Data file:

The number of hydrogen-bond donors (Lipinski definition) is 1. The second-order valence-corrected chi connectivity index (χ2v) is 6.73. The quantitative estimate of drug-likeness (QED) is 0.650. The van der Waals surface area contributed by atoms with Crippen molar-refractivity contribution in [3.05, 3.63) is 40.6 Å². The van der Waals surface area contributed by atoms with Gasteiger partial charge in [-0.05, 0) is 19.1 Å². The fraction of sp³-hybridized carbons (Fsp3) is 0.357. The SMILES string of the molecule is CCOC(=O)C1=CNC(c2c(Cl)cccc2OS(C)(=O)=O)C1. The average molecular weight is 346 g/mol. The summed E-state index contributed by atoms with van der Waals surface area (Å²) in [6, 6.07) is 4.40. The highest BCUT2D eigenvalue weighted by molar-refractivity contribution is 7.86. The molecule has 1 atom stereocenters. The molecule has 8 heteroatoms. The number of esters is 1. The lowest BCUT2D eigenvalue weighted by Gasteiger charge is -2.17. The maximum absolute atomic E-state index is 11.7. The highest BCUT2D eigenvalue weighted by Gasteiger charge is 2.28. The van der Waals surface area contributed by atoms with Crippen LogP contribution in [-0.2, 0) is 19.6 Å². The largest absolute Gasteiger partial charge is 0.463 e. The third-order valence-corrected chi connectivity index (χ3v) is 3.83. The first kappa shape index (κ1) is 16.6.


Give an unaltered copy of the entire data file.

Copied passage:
The number of hydrogen-bond donors (Lipinski definition) is 1. The second-order valence-corrected chi connectivity index (χ2v) is 6.73. The quantitative estimate of drug-likeness (QED) is 0.650. The van der Waals surface area contributed by atoms with Crippen molar-refractivity contribution in [3.05, 3.63) is 40.6 Å². The van der Waals surface area contributed by atoms with Gasteiger partial charge in [-0.05, 0) is 19.1 Å². The fraction of sp³-hybridized carbons (Fsp3) is 0.357. The SMILES string of the molecule is CCOC(=O)C1=CNC(c2c(Cl)cccc2OS(C)(=O)=O)C1. The average molecular weight is 346 g/mol. The summed E-state index contributed by atoms with van der Waals surface area (Å²) in [6, 6.07) is 4.40. The highest BCUT2D eigenvalue weighted by molar-refractivity contribution is 7.86. The molecule has 1 atom stereocenters. The molecule has 8 heteroatoms. The number of esters is 1. The lowest BCUT2D eigenvalue weighted by Gasteiger charge is -2.17. The maximum absolute atomic E-state index is 11.7. The highest BCUT2D eigenvalue weighted by Gasteiger charge is 2.28. The van der Waals surface area contributed by atoms with Crippen LogP contribution in [-0.2, 0) is 19.6 Å². The largest absolute Gasteiger partial charge is 0.463 e. The third-order valence-corrected chi connectivity index (χ3v) is 3.83. The first kappa shape index (κ1) is 16.6.